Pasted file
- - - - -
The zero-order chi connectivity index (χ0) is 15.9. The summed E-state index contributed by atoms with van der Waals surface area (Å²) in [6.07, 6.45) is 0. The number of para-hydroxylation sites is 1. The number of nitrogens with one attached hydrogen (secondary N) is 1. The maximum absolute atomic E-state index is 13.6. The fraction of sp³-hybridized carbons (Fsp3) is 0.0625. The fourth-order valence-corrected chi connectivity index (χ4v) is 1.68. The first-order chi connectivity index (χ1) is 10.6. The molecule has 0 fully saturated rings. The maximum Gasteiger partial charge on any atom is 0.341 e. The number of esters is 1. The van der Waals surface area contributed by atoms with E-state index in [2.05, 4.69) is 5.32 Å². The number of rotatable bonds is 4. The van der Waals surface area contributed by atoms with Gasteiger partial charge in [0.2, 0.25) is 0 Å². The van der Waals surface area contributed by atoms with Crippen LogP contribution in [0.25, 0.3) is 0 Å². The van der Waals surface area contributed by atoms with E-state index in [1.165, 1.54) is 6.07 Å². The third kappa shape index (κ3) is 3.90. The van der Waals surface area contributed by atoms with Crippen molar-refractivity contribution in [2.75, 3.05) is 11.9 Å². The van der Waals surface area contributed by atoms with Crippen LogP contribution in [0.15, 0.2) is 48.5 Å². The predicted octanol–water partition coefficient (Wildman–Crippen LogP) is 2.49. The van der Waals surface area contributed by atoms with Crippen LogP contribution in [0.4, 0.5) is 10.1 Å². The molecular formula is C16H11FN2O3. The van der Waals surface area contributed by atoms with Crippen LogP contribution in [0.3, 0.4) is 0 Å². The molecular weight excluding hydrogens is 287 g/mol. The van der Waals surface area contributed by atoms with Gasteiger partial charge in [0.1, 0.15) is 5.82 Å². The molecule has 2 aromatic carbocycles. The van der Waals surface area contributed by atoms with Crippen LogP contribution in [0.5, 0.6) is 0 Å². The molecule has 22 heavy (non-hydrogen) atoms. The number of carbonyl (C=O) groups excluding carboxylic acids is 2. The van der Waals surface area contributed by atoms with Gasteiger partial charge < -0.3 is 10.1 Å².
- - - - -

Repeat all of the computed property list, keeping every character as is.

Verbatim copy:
The zero-order chi connectivity index (χ0) is 15.9. The summed E-state index contributed by atoms with van der Waals surface area (Å²) in [6.07, 6.45) is 0. The number of para-hydroxylation sites is 1. The number of nitrogens with one attached hydrogen (secondary N) is 1. The maximum absolute atomic E-state index is 13.6. The fraction of sp³-hybridized carbons (Fsp3) is 0.0625. The fourth-order valence-corrected chi connectivity index (χ4v) is 1.68. The first-order chi connectivity index (χ1) is 10.6. The molecule has 0 fully saturated rings. The maximum Gasteiger partial charge on any atom is 0.341 e. The number of esters is 1. The van der Waals surface area contributed by atoms with E-state index in [2.05, 4.69) is 5.32 Å². The number of rotatable bonds is 4. The van der Waals surface area contributed by atoms with Gasteiger partial charge in [0.2, 0.25) is 0 Å². The van der Waals surface area contributed by atoms with Crippen LogP contribution in [0.25, 0.3) is 0 Å². The van der Waals surface area contributed by atoms with E-state index in [1.165, 1.54) is 6.07 Å². The third kappa shape index (κ3) is 3.90. The van der Waals surface area contributed by atoms with Crippen molar-refractivity contribution in [2.75, 3.05) is 11.9 Å². The van der Waals surface area contributed by atoms with Crippen LogP contribution in [0.15, 0.2) is 48.5 Å². The predicted octanol–water partition coefficient (Wildman–Crippen LogP) is 2.49. The van der Waals surface area contributed by atoms with Crippen LogP contribution in [0.4, 0.5) is 10.1 Å². The molecular formula is C16H11FN2O3. The van der Waals surface area contributed by atoms with Crippen LogP contribution in [0.3, 0.4) is 0 Å². The molecular weight excluding hydrogens is 287 g/mol. The van der Waals surface area contributed by atoms with Gasteiger partial charge in [0.1, 0.15) is 5.82 Å². The molecule has 2 aromatic carbocycles. The van der Waals surface area contributed by atoms with Crippen LogP contribution in [0.5, 0.6) is 0 Å². The molecule has 22 heavy (non-hydrogen) atoms. The number of carbonyl (C=O) groups excluding carboxylic acids is 2. The van der Waals surface area contributed by atoms with Gasteiger partial charge < -0.3 is 10.1 Å².